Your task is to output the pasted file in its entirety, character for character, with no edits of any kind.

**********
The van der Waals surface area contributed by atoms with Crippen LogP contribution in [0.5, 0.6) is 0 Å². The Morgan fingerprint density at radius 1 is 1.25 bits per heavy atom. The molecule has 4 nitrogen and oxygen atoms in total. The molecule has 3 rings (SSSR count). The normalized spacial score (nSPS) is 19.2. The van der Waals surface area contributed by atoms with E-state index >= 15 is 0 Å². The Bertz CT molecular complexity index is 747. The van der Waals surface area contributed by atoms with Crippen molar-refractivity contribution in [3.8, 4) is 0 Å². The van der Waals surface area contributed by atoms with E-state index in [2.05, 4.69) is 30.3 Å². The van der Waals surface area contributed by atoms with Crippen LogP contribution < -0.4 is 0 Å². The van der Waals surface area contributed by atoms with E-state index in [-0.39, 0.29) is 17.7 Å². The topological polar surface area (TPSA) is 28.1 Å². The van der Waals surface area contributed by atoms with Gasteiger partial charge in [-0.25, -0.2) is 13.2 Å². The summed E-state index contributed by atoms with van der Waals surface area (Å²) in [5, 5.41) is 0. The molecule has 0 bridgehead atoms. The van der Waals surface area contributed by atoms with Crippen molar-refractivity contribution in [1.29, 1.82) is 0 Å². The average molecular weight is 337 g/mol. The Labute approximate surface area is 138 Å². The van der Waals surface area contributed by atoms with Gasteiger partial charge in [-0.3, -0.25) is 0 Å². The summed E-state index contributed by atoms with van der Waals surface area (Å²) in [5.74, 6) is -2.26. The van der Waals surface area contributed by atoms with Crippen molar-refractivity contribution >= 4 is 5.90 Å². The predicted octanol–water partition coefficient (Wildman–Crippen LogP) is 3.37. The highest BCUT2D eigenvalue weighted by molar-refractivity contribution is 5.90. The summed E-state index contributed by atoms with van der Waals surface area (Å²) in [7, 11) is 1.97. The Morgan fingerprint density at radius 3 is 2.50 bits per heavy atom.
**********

The van der Waals surface area contributed by atoms with Crippen LogP contribution in [0.5, 0.6) is 0 Å². The Morgan fingerprint density at radius 1 is 1.25 bits per heavy atom. The molecule has 4 nitrogen and oxygen atoms in total. The molecule has 3 rings (SSSR count). The normalized spacial score (nSPS) is 19.2. The van der Waals surface area contributed by atoms with E-state index >= 15 is 0 Å². The Bertz CT molecular complexity index is 747. The van der Waals surface area contributed by atoms with Crippen molar-refractivity contribution in [3.8, 4) is 0 Å². The van der Waals surface area contributed by atoms with E-state index in [2.05, 4.69) is 30.3 Å². The van der Waals surface area contributed by atoms with Crippen LogP contribution < -0.4 is 0 Å². The van der Waals surface area contributed by atoms with E-state index in [-0.39, 0.29) is 17.7 Å². The topological polar surface area (TPSA) is 28.1 Å². The van der Waals surface area contributed by atoms with Gasteiger partial charge in [-0.25, -0.2) is 13.2 Å². The summed E-state index contributed by atoms with van der Waals surface area (Å²) in [5, 5.41) is 0. The molecule has 0 bridgehead atoms. The van der Waals surface area contributed by atoms with Crippen molar-refractivity contribution in [1.29, 1.82) is 0 Å². The average molecular weight is 337 g/mol. The Labute approximate surface area is 138 Å². The van der Waals surface area contributed by atoms with Gasteiger partial charge in [-0.3, -0.25) is 0 Å². The summed E-state index contributed by atoms with van der Waals surface area (Å²) in [5.74, 6) is -2.26. The van der Waals surface area contributed by atoms with Crippen molar-refractivity contribution >= 4 is 5.90 Å². The predicted octanol–water partition coefficient (Wildman–Crippen LogP) is 3.37. The highest BCUT2D eigenvalue weighted by molar-refractivity contribution is 5.90. The summed E-state index contributed by atoms with van der Waals surface area (Å²) in [7, 11) is 1.97. The Morgan fingerprint density at radius 3 is 2.50 bits per heavy atom.